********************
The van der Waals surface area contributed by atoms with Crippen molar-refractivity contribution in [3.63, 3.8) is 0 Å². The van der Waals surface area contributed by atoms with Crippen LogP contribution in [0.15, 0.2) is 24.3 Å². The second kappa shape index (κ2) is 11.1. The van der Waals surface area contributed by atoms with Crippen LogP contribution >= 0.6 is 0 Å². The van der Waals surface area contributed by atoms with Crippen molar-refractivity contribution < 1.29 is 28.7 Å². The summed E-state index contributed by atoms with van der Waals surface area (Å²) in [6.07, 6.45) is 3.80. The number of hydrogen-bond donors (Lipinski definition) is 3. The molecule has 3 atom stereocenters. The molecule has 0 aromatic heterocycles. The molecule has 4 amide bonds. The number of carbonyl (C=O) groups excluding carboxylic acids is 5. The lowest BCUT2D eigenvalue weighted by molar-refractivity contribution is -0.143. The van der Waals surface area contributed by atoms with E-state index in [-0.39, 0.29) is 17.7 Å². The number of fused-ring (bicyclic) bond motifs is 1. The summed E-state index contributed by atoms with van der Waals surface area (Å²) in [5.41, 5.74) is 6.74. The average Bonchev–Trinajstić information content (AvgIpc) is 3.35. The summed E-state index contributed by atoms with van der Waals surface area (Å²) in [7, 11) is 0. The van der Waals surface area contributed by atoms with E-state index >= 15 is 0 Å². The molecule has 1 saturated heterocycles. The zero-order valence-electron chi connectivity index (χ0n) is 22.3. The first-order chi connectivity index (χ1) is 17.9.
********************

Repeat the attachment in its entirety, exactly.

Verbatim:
The van der Waals surface area contributed by atoms with Crippen molar-refractivity contribution in [3.63, 3.8) is 0 Å². The van der Waals surface area contributed by atoms with Crippen LogP contribution in [0.15, 0.2) is 24.3 Å². The second kappa shape index (κ2) is 11.1. The van der Waals surface area contributed by atoms with Crippen LogP contribution >= 0.6 is 0 Å². The van der Waals surface area contributed by atoms with Crippen molar-refractivity contribution < 1.29 is 28.7 Å². The summed E-state index contributed by atoms with van der Waals surface area (Å²) in [6.07, 6.45) is 3.80. The number of hydrogen-bond donors (Lipinski definition) is 3. The molecule has 3 atom stereocenters. The molecule has 0 aromatic heterocycles. The molecule has 4 amide bonds. The number of carbonyl (C=O) groups excluding carboxylic acids is 5. The lowest BCUT2D eigenvalue weighted by molar-refractivity contribution is -0.143. The van der Waals surface area contributed by atoms with E-state index in [-0.39, 0.29) is 17.7 Å². The number of fused-ring (bicyclic) bond motifs is 1. The summed E-state index contributed by atoms with van der Waals surface area (Å²) in [5.41, 5.74) is 6.74. The average Bonchev–Trinajstić information content (AvgIpc) is 3.35. The summed E-state index contributed by atoms with van der Waals surface area (Å²) in [7, 11) is 0. The van der Waals surface area contributed by atoms with E-state index >= 15 is 0 Å². The molecule has 1 saturated heterocycles. The zero-order valence-electron chi connectivity index (χ0n) is 22.3. The first-order chi connectivity index (χ1) is 17.9.